An illustration of hell from the 12th-century encyclopedia
Religion takes a two-pronged approach to encouraging good behavior: breaking the rules warrants supernatural punishment, while positive actions can earn a blissful afterlife. To most effectively promote a moral lifestyle, however, religious leaders may want to scrap the heavenly reassurance and preach more fire and brimstone: While belief in hell is strongly associated with lower crime rates, belief in heaven is actually tied to more crime.
For 67 countries and more than 143,000 participants, psychologists compared three decades of data about belief in heaven, hell, and God to information about the rates of ten different crimes, including homicide and robbery. They found that religious beliefs were better predictors for five of the ten crimes than either poverty or income inequality.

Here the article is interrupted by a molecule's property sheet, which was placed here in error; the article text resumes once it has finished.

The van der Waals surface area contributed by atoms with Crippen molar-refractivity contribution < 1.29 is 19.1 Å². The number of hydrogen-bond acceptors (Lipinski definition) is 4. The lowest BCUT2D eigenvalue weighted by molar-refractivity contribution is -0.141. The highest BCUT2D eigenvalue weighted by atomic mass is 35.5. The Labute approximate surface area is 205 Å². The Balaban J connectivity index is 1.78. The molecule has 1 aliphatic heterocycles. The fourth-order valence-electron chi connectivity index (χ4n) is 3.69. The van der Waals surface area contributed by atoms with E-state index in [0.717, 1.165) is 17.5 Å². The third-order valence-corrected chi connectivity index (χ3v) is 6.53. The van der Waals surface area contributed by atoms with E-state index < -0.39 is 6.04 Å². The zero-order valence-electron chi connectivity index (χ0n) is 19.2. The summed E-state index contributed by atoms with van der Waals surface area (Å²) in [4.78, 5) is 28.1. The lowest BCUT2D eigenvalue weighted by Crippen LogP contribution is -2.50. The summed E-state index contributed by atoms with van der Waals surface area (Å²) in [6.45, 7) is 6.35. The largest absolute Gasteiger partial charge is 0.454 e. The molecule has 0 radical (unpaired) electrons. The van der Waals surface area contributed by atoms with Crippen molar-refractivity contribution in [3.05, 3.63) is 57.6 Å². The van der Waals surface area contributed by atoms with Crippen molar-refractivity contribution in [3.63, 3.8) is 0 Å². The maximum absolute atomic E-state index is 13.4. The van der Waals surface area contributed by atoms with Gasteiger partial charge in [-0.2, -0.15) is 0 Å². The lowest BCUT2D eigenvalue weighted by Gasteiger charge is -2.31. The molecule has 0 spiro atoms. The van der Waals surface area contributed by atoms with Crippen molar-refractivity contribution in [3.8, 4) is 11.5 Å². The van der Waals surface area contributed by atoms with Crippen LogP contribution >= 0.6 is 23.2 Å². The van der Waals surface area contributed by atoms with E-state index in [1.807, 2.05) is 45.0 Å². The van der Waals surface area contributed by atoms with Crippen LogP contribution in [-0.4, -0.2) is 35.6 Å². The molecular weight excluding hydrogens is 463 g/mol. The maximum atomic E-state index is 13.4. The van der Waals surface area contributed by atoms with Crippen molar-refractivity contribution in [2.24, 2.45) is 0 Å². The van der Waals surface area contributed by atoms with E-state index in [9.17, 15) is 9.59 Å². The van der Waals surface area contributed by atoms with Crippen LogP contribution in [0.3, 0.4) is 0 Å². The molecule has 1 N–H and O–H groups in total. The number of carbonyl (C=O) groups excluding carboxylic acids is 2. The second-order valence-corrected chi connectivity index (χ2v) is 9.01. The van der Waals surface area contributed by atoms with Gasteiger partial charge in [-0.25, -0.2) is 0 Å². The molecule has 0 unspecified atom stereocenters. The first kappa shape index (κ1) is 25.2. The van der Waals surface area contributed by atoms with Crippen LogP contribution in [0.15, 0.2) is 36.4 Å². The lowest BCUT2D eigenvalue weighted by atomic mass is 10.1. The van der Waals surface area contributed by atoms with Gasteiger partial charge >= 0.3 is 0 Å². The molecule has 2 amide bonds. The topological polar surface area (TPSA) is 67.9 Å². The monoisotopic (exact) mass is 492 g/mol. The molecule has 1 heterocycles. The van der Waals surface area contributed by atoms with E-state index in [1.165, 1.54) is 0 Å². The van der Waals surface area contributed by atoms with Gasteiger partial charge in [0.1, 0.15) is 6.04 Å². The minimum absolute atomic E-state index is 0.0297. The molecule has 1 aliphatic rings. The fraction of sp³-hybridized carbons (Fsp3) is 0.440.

The researchers point out that they have not proved that religious beliefs affect crime, only that the two are associated. Nonetheless, they suggest that the fear of supernatural punishment can effectively control groups of people, encouraging social behavior and cooperation. “Unlike humans,” they write in their PLoS ONE paper, “divine punishers can be omniscient, omnipotent, infallible, and untouchable—and therefore able to effectively deter transgressors who may for whatever reason be undeterred by earthly policing systems.”
Image courtesy of Wikimedia Commons